Hellraiser: Judgment’s New Pinhead!

So it’s been a while since I’ve written anything basically because I just don’t have the time to do as many full movie/comicbook/whatever reviews, so I’ve been doing a lot of quick posts on Facebook or Instagram. Anyway I’m pretty excited about this: This is an image that was shared in an exclusive Bloody Disgusting article, but I’m not here to discuss their exclusive details. I’m just excited about this image and while it isn’t much to go on, it gives me some hope. When Hellraiser (9): Revelations came out, Doug Bradley, the only man to don the guise of Pinhead opted out of the film. This was becuase of, I’m sure many factors, 2 of which being that the script was barely ready and due to odd happenings within the studio, they had something crazy like a 12 day shooting schedule. Not exactly the best scenario to be in when making a sequel to a beloved horror franchise. I’m sure he was tired of being in shitty Hellraiser sequels too. To make things worse for the film, it was deemed the worst of the worst (probably by some basement dweller that just didn’t like Pinhead being recast). Now it is not a very good movie and the new Pinhead is nothing to write home about, BUT it is not the worst thing out there. Hell, it’s not even the worst Hellraiser. And that’s saying something.

When it came for Judgment to be cast, the studio again looked to Bradley to reprise the role. This did not go as planned. They asked him to sign a confidentiality agreement just to read the script, a little much to be asking a veteran of the franchise, but not really an outlandish request either. Well, he felt it was ridiculous and opted out of the film right there. I guess he had been burned by too many bad sequels and was afraid of having anything legally binding him to this project if he wasn’t going to actually participate. And in case you’re wondering, no, Clive Barker has no creative stake in this either. That had been the plan as well.

But I digress, I’m posting this to talk about the new Hellraiser and the new Pinhead. Now a few weeks back most horror sites were chiming in about this new movie and whether or not it’d be shit. They were pretty excited to tell us that Heather Langenkamp (Nancy of A Nightmare on Elm Street) would in the film and that yes, Pinhead would be recast again. This time around we got a man named Paul T. Taylor, an actor/writer you’ve never heard of, but he’s been attached to films you know. Go ahead, look him up, I’ll wait. By his looks I was not impressed (not putting his looks down, just his features in regards to Pinhead), but Dimension Films was raving about his acting and presence…though we all know to take anything Dimension says with a grain of salt.

So. Here it is. In all it’s glory: The new teaser image for Hellraiser: Judgment and Mr. Taylor as the new Pinhead. And he looks crazy good, like if you told me that was Doug Bradley I would believe you. Granted the image is artistically fuzzy, but now knowing what Paul T. Taylor looks like I can tell that’s him under there and he does look great. I am looking forward to this and I hope it does for the series what they are hoping it will. A theatrical release would be nice, but eh who knows. Anyway, I wish them  and special f/x guru-turned-director, Gary J. Tunnicliffe the best of luck.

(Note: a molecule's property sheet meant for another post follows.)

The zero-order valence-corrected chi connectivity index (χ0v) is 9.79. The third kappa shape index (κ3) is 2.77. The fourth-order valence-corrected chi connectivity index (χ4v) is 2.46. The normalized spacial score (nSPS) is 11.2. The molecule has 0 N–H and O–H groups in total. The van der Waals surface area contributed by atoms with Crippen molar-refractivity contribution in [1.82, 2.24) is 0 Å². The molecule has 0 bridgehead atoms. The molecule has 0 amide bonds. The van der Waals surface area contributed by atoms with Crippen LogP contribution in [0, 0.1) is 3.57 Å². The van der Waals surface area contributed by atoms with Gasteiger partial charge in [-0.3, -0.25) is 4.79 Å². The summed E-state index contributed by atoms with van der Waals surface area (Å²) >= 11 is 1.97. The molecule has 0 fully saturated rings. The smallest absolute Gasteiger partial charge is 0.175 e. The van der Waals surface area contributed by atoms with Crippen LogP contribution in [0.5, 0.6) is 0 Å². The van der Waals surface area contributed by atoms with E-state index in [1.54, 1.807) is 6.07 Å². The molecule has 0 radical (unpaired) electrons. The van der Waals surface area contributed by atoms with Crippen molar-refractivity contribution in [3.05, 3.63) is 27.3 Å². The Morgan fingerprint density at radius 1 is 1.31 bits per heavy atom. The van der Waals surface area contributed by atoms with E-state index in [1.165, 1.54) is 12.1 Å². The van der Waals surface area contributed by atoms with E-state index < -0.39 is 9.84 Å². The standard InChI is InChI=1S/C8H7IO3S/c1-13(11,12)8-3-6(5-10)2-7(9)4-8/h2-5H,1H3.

So I went to an advanced screening of Annabelle and I gotta say while not an outstanding horror film, it was much better than I expected it to be.

The point of this movie is to serve as a sort-of prequel/spin-off to James Wan’s mega-horror-hit The Conjuring. Personally, I see that film as one of the best horror movies of the last 15 years. It’s obvious that Warner Bros. knows that most of the public feels the same way which is why the marketing for this film relies so heavily on this film being connected to it. In reality, the only connection is their version of the Annabelle doll.

The film is meant to show us the origins of the Annabelle doll. Why it becomes evil, why it follows certain people around and eventually, how The Warrens ended up with her. The story opens a year before nurse Debbie and her roommate are terrorized by Annabelle. Dr. John Form [Ward Horton] and his doll collecting, pregnant wife Mia (one of many nods to Rosemary’s Baby) [Annabelle Wallis] are living in Santa Monica starting their life together. They go to church, have caring neighbors and are just happily loving life. Being 1969, the characters are shown in this strange limbo of moving out of a more wholesome time when people could leave their front doors unlocked and hearing about the Manson Family on the news (used in a more than exploitative manner here). One day John comes home with a special porcelain doll to complete a set Mia’s been putting together. She loves it, even though it’s quite hideous and merrily adds it to the collection.

The terror starts when, Annabelle Higgins, the estranged daughter of their next door neighbors returns with her crazy hippie boyfriend to wreak occult havoc on her parents. The carnage spills over into John and Mia’s home, with Mia being injured, crazy hippie guy getting shot to death by the police and Annabelle taking her own life while holding the latest addition to Mia’s collection. After this event, the couple is understandably freaked out and take a few extra precautions around the home. Being a haunted house movie, strange occurrences start up with the characters barely taking notice until a fire starts in the home putting Mia in the hospital and causing her to give birth a little early. She refuses to return to the house which is fine because John just got a job in Pasadena. So the perfect little family unit moves to a fancy apartment building near the hospital, but of course things only get worse from here. With the help of a friendly neighbor and their priest, the Forms try to figure out how to end their problem.